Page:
Attachment and substance abuse

Attachment and Substance Use Disorders—Theoretical Models, Empirical Evidence, and Implications for Treatment

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How Attachment Style can Impact Addiction

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Those who think addiction is a choice or merely a behavioral defect may be unaware of how early development can significantly influence someone’s susceptibility to addiction, or other behavior health issues, later on in life. Attachment styles are the different kinds of emotional bonds infants form with their caregivers from the time they are born. The interactions they have with their parents during these earliest stages, as well as later into adolescence and early adulthood, all affect psychological, physical and emotional behaviors. The way people learn to connect to their caregivers also gives them a preview of other relationships they will have in the future, along with mechanisms to deal with positive and negative aspects of life.

4 Styles of Adult Attachment

People’s perceptions of emotional intimacy, communication style, response to conflict and expectations of relationships are dependent on their attachment style experience in early life. Attachment styles all have three primary dimensions with which they can be characterized by:

Dependence/Avoidance: How people feel having others dependent on them or depending on others.

Anxiety: How worried people are about their partner or others abandoning or rejecting them.

Closeness: How comfortable someone is feeling emotionally connected and close to others.

These factors all differ when looking at the different attachment styles below:

  • Secure: Low avoidance, low anxiety. Autonomous yet comfortable with intimacy and not concerned with abandonment or rejection. Has the ability to depend on others and have others rely on them. Trusting, empathetic, forgiving, and tolerant of differences. Open communication style while being able to pick up on nonverbal context clues. Parents with this type of attachment are sensitive, warm, and in-tune with their child’s emotions and needs.
  • Avoidant: High avoidance, low anxiety. Dismissive and uncomfortable with intimacy. Emotionally distant and prioritizes freedom and independence over togetherness. Aloof communication style with a focus on logic and intelligence without touching on emotions. Stoic, self-sufficient, but will hold off on confronting conflict until they erupt with anger. Parents of this type are emotionally unavailable and often disengaged from their child’s cues, causing them to adopt avoidant attachments as well.
  • Anxious: Low avoidance, high anxiety. Preoccupied with the desire to be close with others or in a relationship but too anxious and insecure. Often needy and concerned with rejection and abandonment. Holds grudges and is very sensitive to a partner’s mood or actions. Highly emotional, combative, and has few boundaries. Communication style is deflective and has a hard time accepting blame. Parents with this style are inconsistent with the attention they give their children, causing them to feel anxiously attached, unsure of what the day’s mood will bring.
  • Disorganized: High avoidance, high anxiety. Uncomfortable with intimacy and untrusting of others in a relationship. Unresolved emotions make them frightened by past experiences and traumas that have not been mourned or dealt with. Difficulty with emotional intimacy and can be argumentative and often abusive to partners or loved ones. Antisocial tendencies and can be aggressive, unremorseful, and often suffers from depression and PTSD. Parents with this type of attachment often mistreat their children, withhold attention and love, and lead them to have a disorganized attachment to others, often making them susceptible to becoming the victim of abusers.

It’s important to note that most adults have a combination of traits from various types; rarely do people fall precisely into one style exactly. These classifications are passed down from generation to generation and are the way that children learn how to connect with their caregivers, others, and eventually their own children.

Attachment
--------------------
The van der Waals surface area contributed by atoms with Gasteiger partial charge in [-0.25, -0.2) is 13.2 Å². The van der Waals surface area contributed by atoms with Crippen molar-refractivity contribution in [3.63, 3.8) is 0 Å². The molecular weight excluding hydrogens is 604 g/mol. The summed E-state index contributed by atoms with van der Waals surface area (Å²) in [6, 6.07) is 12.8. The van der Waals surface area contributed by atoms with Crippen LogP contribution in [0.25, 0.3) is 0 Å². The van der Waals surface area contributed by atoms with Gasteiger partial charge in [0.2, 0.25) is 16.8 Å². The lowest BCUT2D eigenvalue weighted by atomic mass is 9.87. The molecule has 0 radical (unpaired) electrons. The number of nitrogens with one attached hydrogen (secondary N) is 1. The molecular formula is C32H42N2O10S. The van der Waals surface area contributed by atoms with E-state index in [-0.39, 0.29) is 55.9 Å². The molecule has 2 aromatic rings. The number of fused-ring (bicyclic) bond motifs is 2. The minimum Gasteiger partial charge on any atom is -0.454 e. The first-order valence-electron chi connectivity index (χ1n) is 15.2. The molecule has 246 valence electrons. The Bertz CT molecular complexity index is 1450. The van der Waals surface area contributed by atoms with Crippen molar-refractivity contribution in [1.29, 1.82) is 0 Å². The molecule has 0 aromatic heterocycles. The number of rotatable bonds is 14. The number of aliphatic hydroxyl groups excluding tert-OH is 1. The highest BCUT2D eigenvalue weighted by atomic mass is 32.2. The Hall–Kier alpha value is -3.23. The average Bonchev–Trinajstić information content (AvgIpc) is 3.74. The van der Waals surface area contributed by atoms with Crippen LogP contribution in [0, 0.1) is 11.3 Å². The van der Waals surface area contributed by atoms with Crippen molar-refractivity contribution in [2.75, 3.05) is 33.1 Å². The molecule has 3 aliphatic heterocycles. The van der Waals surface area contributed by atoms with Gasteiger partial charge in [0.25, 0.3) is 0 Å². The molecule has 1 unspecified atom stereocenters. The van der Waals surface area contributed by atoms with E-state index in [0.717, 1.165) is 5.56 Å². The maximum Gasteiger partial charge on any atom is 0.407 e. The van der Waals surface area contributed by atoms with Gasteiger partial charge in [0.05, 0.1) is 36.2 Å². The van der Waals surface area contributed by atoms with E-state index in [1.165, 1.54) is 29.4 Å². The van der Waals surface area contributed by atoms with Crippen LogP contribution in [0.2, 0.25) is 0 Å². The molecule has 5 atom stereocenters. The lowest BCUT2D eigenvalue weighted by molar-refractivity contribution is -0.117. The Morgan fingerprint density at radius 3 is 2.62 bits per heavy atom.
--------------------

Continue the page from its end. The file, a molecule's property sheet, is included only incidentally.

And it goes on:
Effects of Insecure Attachment Styles

Healthy attachments are essential for the development of many key characteristics of someone’s personality, like having empathy, resilience, adaptability and the ability to trust others. It impacts a person’s ability to manage stress and emotions, as well as communicate both verbally and non-verbally and maintain functioning inter- and intrapersonal skills. The key factor that relates to addiction is problems with stress management. Security attachment helps people manage independence and take control of their lives and their environment.

Insecure attachment styles can lead people to have abnormal responses or unhealthy coping mechanisms to deal with stress or conditions like depression, anxiety and PTSD. There are long-term consequences that correlate with these attachment styles that can include risky behavior, substance use, homelessness, anger management issues and problems with interpersonal relationships. The issues that come along with these situations and behaviors add to the inability to handle stress, usually pushing the person to seek out some form of release or pleasure in other ways.

Addiction as an Attachment Disorder

Research has shown that those with insecure attachment who greatly fear intimacy frequently use substances as an escape technique rather than facing their emotional distress, especially avoidant types. Not having any close friends or partners can lead to isolation and dysfunctional view of self. Those who aren’t entirely avoidant but feel distrust in romantic relationships also show an increased rate of drug use, as well as those who have attachment anxiety. Overall, each of these insecure attachment styles ultimately lead to heightened stress-motivated behaviors that have negative consequences. These results add to the multidimensional core of the addiction connection because avoidant types are more likely to turn to drugs or alcohol rather than confide in a friend or loved one or communicate their concerns in a romantic relationship.

Treatment for Addiction and Attachment Style

If someone with substance use disorder is looking to treat their illness effectively, it’s helpful to become aware of attachment styles and reflect on their upbringing. Successful recovery can be achieved when underlying trauma like problematic family affairs are dealt with as they may have lead a patient to substance use as a coping mechanism. Cognitive-behavioral therapy can help rewire the brain to overcome the adverse effects that unhealthy attachment styles have impressed into the brain’s pathways and teach patients how to deal with their feelings more productively.

Those who grow up with a healthy and secure attachment style with their caregivers are often very lucky but also somewhat rare. With addiction becoming more prevalent across the country and through all walks of life, it’s become evident that there are more underlying factors that can lead people to misuse substances. Being mindful of these risk factors that can predispose people to substance use disorder can aid in addiction recovery and also the upbringing of future generations.